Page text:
au chèvre (recette)

  • Martyn94

    "feuilles de brick au chèvre" goat fritters? goat pastries?
    I assume that this is filled with goat cheese rather than goat meat. You need to spell that out in English. Neither pastries nor fritters are right: you will need to coin something - "goat cheese parcels"?


    New Member
    English - UK
    The phrase was used in a statement made by a French television presenter of programs relating to food and cooking. The full text is:

    Retrouvez quelques unes de mes recettes sur Let's Cook ! Ce soir, feuilles de brick au chèvre, pour un apéritif léger !


    Senior Member
    French - France
    chèvre is most likely goat cheese here - for a light starter, goat meat isn't normally on the menu).

    Absolutely. Furthermore it cannot be refering to meat because of au => it means chèvre is masculine in this sentence thus one is talking about the cheese indeed. If it was refering to the meat it would be à la chèvre.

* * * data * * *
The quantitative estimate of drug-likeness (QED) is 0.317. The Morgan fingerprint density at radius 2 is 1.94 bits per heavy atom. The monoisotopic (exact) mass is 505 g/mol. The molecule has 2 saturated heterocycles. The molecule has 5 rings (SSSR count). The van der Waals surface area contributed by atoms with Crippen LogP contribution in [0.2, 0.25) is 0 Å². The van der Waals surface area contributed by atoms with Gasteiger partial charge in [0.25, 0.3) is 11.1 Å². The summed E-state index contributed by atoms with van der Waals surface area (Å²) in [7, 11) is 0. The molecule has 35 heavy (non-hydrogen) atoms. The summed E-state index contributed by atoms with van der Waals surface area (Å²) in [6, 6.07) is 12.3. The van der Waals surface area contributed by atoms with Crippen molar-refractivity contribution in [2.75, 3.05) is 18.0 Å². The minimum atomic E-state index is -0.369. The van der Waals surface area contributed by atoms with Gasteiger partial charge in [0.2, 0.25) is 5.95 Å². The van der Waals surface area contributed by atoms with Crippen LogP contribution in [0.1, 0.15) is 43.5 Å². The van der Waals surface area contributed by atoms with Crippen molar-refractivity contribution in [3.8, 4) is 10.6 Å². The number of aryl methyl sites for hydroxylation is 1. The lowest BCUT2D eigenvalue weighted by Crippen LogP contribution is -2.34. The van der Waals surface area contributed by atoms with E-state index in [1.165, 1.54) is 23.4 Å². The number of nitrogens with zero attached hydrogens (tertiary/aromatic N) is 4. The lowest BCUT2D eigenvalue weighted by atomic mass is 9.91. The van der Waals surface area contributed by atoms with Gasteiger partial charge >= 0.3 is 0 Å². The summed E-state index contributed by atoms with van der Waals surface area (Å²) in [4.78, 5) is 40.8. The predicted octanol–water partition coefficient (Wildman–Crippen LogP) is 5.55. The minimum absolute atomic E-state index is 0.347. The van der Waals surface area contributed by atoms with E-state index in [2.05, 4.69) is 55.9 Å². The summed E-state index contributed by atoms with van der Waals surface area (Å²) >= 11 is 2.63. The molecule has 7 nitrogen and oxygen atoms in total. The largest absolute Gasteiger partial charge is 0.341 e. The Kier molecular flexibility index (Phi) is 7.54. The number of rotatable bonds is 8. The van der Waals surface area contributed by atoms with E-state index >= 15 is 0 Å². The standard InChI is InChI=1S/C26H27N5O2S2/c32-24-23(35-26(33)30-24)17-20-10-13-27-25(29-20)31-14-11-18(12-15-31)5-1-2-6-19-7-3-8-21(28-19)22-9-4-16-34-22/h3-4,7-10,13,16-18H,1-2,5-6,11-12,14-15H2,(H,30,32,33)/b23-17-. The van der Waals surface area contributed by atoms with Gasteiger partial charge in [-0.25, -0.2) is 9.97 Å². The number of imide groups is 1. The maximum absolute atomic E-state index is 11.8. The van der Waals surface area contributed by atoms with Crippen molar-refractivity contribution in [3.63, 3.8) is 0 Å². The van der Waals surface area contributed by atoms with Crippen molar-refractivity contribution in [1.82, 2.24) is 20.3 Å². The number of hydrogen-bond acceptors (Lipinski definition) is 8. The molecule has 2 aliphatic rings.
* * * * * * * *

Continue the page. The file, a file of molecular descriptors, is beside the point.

Senior Member
    English - Californian
    The masculine/feminine thing is an obvious tipoff. But I honestly didn't even notice it, since the meaning of "cheese" just makes more sense semantically!


    New Member
    English - UK
    The dictionary page translates 'chèvre' as goat (nf). The expression 'fromage de chèvre' is used to refer to goat cheese. This seems to be a case of a dictionary needing catch up with modern idiom. The instructions support the translation of 'chèvre' (nm) as 'goat cheese'.

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